My Favorite Things: Swimming in My Own OCEAN

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Do you remember the first time you heard about sushi?

If you’re of Asian descent, that’s a silly question; you’ve probably known about sushi all of your life.

Not so for we Westerners…Americans in particular in my case.

For us, the idea of eating raw fish was…well…that’s what this story is about.

Let’s back up for a minute.

Last time, we took a look at how our preferences for tidiness are reflections of more generalized personality traits. The most widely recognized system for evaluating and understanding personality traits is the Big Five Model. Big Five depicts ranges of ways that we vary from one another on five traits, using the acronym, OCEAN:

Openness to experience (inventive/curious vs. consistent/cautious)

Conscientiousness (efficient/organized vs. extravagant/careless)

Extraversion (outgoing/energetic vs. solitary/reserved)

Agreeableness (friendly/compassionate vs. critical/rational)

Neuroticism (sensitive/nervous vs. resilient/confident)

Using the Big Five, our preferences for tidiness is a reflection of our degree of Conscientiousness. The more Conscientious we are (C + + being the highest level in Big Five language) the neater we like our surroundings to be. The less organized among us (C — — in Big Five scoring). Very concerned with tidiness would be C + +, a little less C +, not all that focused on it, C 0, a bit messy C —, always looking for where we put things, C — —. We all vary from C + + to C — —. Even without taking the actual test, most of us have a sense of where we might fall on that scale.

But, let’s go back to looking at the Big Five from the start of the OCEAN acronym: to O for Openness.

Asking someone how “open-minded” they are is kind of a set-up. Who says that they’re “closed-minded”? When asked directly, most of us will likely give some variation on culturally-acceptable responses like, “broad-minded,” or “accepting.” But, to explore our own (or other people’s) Openness a little further, it helps to think about more concrete ways that the trait expresses itself.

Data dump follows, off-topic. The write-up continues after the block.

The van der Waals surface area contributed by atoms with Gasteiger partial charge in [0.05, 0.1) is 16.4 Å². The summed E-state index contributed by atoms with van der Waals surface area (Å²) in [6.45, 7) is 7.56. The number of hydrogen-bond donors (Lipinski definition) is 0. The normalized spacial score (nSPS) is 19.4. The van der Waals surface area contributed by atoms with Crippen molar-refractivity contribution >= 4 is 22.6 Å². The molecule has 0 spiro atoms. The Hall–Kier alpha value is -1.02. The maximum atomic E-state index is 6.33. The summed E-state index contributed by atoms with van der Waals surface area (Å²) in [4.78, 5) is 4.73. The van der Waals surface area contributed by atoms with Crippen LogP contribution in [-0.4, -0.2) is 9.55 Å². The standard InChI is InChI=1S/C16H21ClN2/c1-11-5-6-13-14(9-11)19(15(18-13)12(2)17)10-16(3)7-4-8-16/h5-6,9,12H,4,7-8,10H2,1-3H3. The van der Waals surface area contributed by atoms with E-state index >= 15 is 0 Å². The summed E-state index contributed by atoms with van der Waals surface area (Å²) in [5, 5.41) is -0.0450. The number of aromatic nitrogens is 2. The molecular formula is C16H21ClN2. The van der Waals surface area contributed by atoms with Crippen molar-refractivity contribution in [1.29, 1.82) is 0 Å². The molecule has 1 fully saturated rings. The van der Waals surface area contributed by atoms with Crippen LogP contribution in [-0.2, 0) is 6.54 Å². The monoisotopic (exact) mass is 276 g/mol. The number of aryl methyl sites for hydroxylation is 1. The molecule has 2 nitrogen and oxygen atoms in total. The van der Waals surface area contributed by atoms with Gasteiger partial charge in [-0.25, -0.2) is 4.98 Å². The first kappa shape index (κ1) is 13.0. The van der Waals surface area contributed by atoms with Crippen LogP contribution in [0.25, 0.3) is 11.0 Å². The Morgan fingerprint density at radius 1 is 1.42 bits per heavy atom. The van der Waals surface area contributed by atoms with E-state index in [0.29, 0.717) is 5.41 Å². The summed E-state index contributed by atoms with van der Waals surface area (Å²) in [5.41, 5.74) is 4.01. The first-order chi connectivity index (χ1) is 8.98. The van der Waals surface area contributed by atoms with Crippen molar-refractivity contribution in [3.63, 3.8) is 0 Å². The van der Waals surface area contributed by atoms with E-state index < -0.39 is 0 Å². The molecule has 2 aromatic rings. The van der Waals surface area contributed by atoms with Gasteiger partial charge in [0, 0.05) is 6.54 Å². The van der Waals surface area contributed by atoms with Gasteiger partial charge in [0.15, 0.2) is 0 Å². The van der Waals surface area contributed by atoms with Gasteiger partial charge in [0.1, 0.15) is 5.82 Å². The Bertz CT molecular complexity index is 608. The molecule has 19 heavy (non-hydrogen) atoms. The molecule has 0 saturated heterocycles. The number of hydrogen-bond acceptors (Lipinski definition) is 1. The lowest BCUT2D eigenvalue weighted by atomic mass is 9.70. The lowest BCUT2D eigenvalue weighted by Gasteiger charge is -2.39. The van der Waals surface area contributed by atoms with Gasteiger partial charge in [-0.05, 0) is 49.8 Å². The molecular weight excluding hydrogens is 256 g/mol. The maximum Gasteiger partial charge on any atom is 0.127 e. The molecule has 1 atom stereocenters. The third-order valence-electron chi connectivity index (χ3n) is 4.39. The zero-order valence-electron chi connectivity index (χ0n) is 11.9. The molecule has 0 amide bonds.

Take food, for example. I started with the sushi question because it often reveals a quick starting point for learning about an individual’s Openness to Experience. As the Big Five model hints, personality traits are most productively thought of as a system of interacting characteristics that come together to (roughly) describe a unique individual. So, Openness is one element of a more general approach to life.

People who have never eaten sushi, but who think of themselves (predominantly unconsciously, i.e., without “thinking” of ourselves!) as “modern,” “urbane,” “cosmopolitan,” or “hip,” are likely to be open to considering the prospect of trying sushi. After all, trying new things is almost a requirement for being considered a “modern” person. By contrast, people who immediately react with some expression of apprehension (if not outright disgust) are giving us a clue that they are probably somewhere toward the O — or O — — end of the scale.

Notice that most of us don’t actually have to “think”about an answer about our degree of enthusiasm for trying sushi (or Ethiopian, Filipino, or Moroccan cuisine.) That’s because our Elephant (that powerful part of our cognitive machinery that automatically manages most of our everyday experience) already knows the answer: “I am (or am not) the kind of person who wants to try unfamiliar things!”

Of course, Openness to Experience doesn’t end with food. When’s the last time you (voluntarily!) listened to new music? How about the last time you read a book written by someone you know you disagree with? Or, bought an item of clothing from a new brand? These are all clues about the degree to which we are open to new experiences.

Over the course of our lives we gradually develop preferences…favorites…that solidify into patterns…styles…even ruts! It’s our appetite for new experiences that we see reflected in our Elephants’ reactions to the prospect of something different. And, in a world constantly presenting “the next new thing” it’s hard not to be at least little judgmental of people who tend towards O — or O — —: “outdated,” “close-minded,” “prejudiced” are increasingly harsh ways that we characterize them.

What we forget is how deeply those characterizations are rooted in our own preferences. My Elephant judges your Elephant’s choices based on its own (unconscious) ways of living in the modern world. That frame-of-reference is all we have unless we consciously decide to question where our judgments come from.

And, that’s what I mean when I say: each of us lives with an Elephant that “swims” in its own OCEAN. Getting to know what our Elephant is like is a key to understanding ourselves and other people.

Next time, it’s fun with Introverts and Extraverts!

Tom Guarriello is a psychologist, consultant, and founding faculty member of the Masters in Branding program at New York’s School of Visual Arts. He’s spent over a decade teaching psychology-based courses like The Meaning of Branded Objects, as well as leading Honors and Thesis projects. He’s spearheaded two podcasts, BrandBox and RoboPsych, the accompanying podcast for his eponymous website on the psychology of human-robot interaction. This essay was originally posted on Guarriello’s Substack, My Favorite Things.

Banner: Maryam Sicaro on Unsplash+

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